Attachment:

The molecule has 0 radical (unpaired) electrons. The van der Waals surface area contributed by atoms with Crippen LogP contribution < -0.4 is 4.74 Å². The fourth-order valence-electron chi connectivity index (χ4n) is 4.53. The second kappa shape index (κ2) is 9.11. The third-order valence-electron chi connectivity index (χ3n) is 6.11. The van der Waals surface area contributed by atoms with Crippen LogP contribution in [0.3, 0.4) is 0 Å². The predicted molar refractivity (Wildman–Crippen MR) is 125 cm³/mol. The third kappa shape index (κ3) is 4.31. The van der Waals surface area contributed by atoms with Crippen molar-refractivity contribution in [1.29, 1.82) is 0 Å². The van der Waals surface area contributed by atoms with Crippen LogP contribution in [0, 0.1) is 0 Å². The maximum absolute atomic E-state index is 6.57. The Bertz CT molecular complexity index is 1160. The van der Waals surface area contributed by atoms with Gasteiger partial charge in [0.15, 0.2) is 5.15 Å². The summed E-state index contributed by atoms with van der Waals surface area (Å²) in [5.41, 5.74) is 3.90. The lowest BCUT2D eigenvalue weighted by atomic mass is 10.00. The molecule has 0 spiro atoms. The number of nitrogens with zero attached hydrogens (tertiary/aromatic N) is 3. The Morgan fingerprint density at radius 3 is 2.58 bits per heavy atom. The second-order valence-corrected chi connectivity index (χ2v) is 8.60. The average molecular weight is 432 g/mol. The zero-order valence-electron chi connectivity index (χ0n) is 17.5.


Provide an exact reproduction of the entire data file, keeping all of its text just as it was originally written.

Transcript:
The molecule has 0 radical (unpaired) electrons. The van der Waals surface area contributed by atoms with Crippen LogP contribution < -0.4 is 4.74 Å². The fourth-order valence-electron chi connectivity index (χ4n) is 4.53. The second kappa shape index (κ2) is 9.11. The third-order valence-electron chi connectivity index (χ3n) is 6.11. The van der Waals surface area contributed by atoms with Crippen LogP contribution in [0.3, 0.4) is 0 Å². The predicted molar refractivity (Wildman–Crippen MR) is 125 cm³/mol. The third kappa shape index (κ3) is 4.31. The van der Waals surface area contributed by atoms with Crippen molar-refractivity contribution in [1.29, 1.82) is 0 Å². The van der Waals surface area contributed by atoms with Crippen LogP contribution in [0, 0.1) is 0 Å². The maximum absolute atomic E-state index is 6.57. The Bertz CT molecular complexity index is 1160. The van der Waals surface area contributed by atoms with Gasteiger partial charge in [0.15, 0.2) is 5.15 Å². The summed E-state index contributed by atoms with van der Waals surface area (Å²) in [5.41, 5.74) is 3.90. The lowest BCUT2D eigenvalue weighted by atomic mass is 10.00. The molecule has 0 spiro atoms. The number of nitrogens with zero attached hydrogens (tertiary/aromatic N) is 3. The Morgan fingerprint density at radius 3 is 2.58 bits per heavy atom. The second-order valence-corrected chi connectivity index (χ2v) is 8.60. The average molecular weight is 432 g/mol. The zero-order valence-electron chi connectivity index (χ0n) is 17.5.